Ask a Uighur (I have done this) about his or her family background and you may find yourself baffled. You'll get an odd melange of stories about Uzbeks, Kazakhs, perhaps even Tadjiks, but nothing at all about what you thought you were asking for: the background of the Uighurs themselves.
There's a good reason why this is so. That is: the modern "Uighur" identity is in large measure a late-come thing, the work of a fairly small group of urban visionaries who wanted to work to develop the society of Turkic peoples in the Xinjiang basin and knew they had a better chance if had a single identity with some claim at a history.
There is absolutely nothing sinister about this. You could say it is just exactly what almost every European nation has done (not to say however many non-nations) to try to nurture a collective identity. But it helps to explain one problem the Uighurs face in their conflict with "the Han"--the majority Chinese with whom they are in such visible conflict just now. Tibetans really have a history; we'd probably know about them even if they weren't being beaten up on. For Uighurs, the story isn't nearly so rich or textured and therefore harder to tell.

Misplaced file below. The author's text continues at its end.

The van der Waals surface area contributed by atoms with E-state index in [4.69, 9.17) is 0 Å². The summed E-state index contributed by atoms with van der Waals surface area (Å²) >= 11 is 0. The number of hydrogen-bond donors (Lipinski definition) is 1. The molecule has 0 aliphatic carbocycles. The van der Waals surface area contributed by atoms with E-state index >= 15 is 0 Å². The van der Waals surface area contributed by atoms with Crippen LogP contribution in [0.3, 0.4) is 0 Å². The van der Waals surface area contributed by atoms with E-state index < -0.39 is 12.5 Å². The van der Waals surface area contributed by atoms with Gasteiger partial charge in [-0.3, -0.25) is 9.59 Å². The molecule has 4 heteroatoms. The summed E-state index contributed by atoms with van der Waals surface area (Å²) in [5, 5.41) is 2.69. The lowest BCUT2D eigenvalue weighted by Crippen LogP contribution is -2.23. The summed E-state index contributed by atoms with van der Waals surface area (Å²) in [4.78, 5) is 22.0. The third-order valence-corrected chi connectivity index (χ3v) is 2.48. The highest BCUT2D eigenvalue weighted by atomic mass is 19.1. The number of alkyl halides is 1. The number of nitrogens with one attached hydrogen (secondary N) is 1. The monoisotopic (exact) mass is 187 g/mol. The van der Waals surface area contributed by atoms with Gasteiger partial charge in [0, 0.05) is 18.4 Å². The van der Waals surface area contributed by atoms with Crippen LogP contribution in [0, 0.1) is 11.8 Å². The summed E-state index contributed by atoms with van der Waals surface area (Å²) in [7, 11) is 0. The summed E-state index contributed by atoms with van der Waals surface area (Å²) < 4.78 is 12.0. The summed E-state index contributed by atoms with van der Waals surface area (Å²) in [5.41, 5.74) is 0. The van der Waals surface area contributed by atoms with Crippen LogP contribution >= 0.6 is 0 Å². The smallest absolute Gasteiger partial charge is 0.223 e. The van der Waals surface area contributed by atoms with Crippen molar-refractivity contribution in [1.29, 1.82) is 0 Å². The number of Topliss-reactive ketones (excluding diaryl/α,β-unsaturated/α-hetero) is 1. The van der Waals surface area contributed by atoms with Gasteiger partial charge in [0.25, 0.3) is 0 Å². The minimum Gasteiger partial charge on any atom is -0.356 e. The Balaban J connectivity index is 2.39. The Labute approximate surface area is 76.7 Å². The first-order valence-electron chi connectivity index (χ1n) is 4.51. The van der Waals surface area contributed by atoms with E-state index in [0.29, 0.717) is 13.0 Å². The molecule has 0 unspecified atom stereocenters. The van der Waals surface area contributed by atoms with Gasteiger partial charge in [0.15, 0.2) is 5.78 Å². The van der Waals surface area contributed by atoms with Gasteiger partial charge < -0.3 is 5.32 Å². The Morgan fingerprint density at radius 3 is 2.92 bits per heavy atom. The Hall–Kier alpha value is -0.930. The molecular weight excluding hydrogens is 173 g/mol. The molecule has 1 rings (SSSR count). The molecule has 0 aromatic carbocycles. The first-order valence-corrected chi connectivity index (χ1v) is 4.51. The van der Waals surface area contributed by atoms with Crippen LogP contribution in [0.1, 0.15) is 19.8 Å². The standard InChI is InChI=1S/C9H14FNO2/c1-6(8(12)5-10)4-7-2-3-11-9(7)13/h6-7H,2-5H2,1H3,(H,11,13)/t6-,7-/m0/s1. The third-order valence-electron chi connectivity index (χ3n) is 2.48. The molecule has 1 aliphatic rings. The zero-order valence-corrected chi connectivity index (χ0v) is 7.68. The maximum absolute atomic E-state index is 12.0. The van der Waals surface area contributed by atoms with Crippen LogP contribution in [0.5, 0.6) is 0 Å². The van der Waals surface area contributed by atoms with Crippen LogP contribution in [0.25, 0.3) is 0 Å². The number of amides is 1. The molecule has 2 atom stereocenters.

You get a clue from the Uighur Wiki page, where you can find an account of a Uighur empire that ended in 840 AD and followed by--read it critically now--a longish, convoluted, fairly difficult-to-follow account of the adventures and misadventures of various Turkic people. The story only gets bite with the coming of the Soviets in 1921: thenceforward we get a Uighur identity.
None of this for a moment denies the reality of the conflict in Western China, rooted in a long-standing and persistent conflict of cultures. None of this obscures the fact that the Chinese have poured ethnic Han into Western China with the purpose (to all appearances) of swamping and ultimately dissolving the ethnic Turkic peoples. But it may help to clarify just why it is the Uighurs (might as well call them that) have so much trouble developing a story with any traction.